Consoles aren’t the only way to get in the game, and if you know someone in need of a new computer, it might be an idea to grab either that, or even something small and unexpected.
Price: from $799
One part PC, another part console, Alienware’s “Alpha” is what happens when a company decides to make its own system. While Valve certainly took its time to devise what to do regarding its Steam Boxes — which, by the way, still aren’t out in Australia — Dell and Alienate decided to make something for the crowd of gamers keen on them.
That product is the Alienware Alpha, a unique PC that runs a combination of Windows and Dell’s Steam loader to create a next-gen style gaming device that looks and feels like a console, but is all PC.
Oh, and if you were wondering if you needed a keyboard for this, sure, you can use one, but an Xbox 360 controller is included in the box. Cool, huh?
HP Omen 15
Price: from $2199
HP’s first crack at a gaming laptop arrives with one of the sleeker designs we’ve seen and some solid specs made just for gaming, not to mention a massive trackpad that is actually usable.
Port locations on the back are solid, and six mappable keys can even be found. Generally, the entire thing is actually a ripper of a gaming laptop, if it weren’t for the fact that it’s a fingerprint magnets with mediocre battery life.
Acer’s latest gaming box is a bit of a beast, featuring a top-end GeForce GTX 980M graphics card with 4GB RAM, while the box itself features an Intel Core i7 quad-core 2.6GHz processor, 16GB RAM, and a 1TB hard drive alongside some solid state storage.
Some neat technologies accompany this computer, such as multiple fans working together to keep the machine cooler, a dust protection system, lighting zones, and a new networking technology that lets the computer talk to both wired and wireless networks at the same time.
The last area that constitutes “play”, these days the word “toy” can mean all sorts of things. It can mean “action figure” or “doll” or “board game”, or it can even mean some of the things on this list.
Price: $50 and a phone (not included)
Not quite the old retro View-Master you had when you were a kid, the modern interpretation of the View-Master is to mix augmented reality and a premium Google Cardboard headset.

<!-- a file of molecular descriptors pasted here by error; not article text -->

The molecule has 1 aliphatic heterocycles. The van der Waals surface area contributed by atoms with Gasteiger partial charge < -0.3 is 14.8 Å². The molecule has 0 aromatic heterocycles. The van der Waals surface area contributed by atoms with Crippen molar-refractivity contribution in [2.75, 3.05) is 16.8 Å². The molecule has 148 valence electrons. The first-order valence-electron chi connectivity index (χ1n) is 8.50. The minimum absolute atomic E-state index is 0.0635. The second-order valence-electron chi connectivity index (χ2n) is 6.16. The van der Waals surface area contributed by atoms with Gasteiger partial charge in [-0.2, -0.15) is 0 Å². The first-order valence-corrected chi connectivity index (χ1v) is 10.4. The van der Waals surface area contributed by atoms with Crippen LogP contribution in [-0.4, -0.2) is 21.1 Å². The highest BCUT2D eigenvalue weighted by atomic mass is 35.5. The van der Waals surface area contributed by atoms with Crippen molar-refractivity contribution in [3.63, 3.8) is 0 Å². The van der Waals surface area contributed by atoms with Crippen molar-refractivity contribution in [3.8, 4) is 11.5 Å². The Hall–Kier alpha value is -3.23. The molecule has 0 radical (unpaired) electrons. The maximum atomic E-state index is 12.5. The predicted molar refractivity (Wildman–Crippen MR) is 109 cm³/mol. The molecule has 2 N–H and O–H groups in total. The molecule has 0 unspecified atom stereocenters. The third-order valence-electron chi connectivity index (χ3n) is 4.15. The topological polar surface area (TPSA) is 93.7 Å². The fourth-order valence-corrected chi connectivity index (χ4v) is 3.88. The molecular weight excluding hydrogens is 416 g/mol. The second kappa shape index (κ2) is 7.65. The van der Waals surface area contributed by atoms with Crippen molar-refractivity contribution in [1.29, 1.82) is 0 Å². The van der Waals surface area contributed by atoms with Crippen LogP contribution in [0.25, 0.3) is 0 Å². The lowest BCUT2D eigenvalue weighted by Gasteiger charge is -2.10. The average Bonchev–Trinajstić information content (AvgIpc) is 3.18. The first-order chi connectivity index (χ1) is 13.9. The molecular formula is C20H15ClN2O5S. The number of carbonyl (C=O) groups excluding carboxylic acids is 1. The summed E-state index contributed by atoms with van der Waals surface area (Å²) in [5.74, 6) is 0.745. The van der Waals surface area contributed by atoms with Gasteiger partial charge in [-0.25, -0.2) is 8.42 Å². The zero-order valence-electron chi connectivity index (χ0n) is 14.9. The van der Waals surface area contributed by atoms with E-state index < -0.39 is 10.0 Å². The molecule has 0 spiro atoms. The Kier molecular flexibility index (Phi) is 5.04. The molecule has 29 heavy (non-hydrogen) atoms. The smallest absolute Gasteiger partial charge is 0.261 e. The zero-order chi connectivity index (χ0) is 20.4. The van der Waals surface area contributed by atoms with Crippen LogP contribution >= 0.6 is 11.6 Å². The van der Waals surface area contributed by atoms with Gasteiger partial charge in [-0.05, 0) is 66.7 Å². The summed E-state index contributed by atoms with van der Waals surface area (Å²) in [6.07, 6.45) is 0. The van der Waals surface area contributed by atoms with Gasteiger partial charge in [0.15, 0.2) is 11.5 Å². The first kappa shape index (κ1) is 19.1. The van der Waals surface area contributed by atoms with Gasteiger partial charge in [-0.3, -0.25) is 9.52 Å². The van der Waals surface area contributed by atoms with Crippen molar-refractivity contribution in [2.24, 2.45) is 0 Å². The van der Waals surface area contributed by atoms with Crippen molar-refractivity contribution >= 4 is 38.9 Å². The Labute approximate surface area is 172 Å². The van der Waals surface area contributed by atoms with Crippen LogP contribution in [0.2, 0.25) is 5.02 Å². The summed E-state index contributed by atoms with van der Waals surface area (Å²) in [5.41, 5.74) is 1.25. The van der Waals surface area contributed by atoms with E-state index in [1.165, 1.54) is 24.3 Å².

With the two of these combined, the reinvention of View-Master can begin, letting a smartphone see a virtual object and explore it in 3D sitting on top of a View-Master disc. There’s no film here, and this is pure digital exploration of a virtual item.
It’s not quite virtual reality, but it gets close.
Part of the “toys to life” part of the market, Lego Dimensions is a great game for the Xbox 360, Xbox One, PlayStation 3, PlayStation 4, or Wii U that doesn’t just get you to play a video game, but also gets you to build stuff.
Think of it as the realisation of your Lego-based imagination as a kid turned into a video game, with the actual game requiring you to assemble Lego people and vehicles, and then place them on a special game pad to play a game.
Surprisingly, this kid-friendly game has a lot there for parents, too, so if you’re looking for a game to get the kids playing with you, this is it.
Without doubt the “must have” toy of the year, Sphero’s BB-8 is basically the R2D2 robot you could never have as a child made modern.
With the new Star Wars movie out shortly, you may already know that there is a new robot in the movie. Shaped like a Sphere, he rolls around to and from places using his body, and much like R2D2 in the original movies, you can see that he/she/it is likely to be the good companion and slight comic relief that R2 was.
So many of us wanted an actual droid like R2 when we were kids, but the tech was just never there. Fortunately, it is now.
As such, Sphero has rebuilt its spherical robot into something right out of the Star Wars movie with BB-8, providing a remote control robot that can walk around and do its own thing, as well as play not-quite-holographic messages from the films.
And if none of what we’ve suggested makes sense for you or the person you’re buying for, why not a gadget that can make toys.
There’s always a hammer, a saw, or why not a 3D printer?
While not quite ready for primetime and every home, 3D printers can print figures and parts of toys, allowing you to make your own, even if they do take a bit of time.
Even Mattel is joining forces with a 3D printer maker, and there are plenty of places you can find 3D models to print out. Why, you could even take a 3D scan of yourself and print it for someone. Now that’s a toy they’ll never find in stores.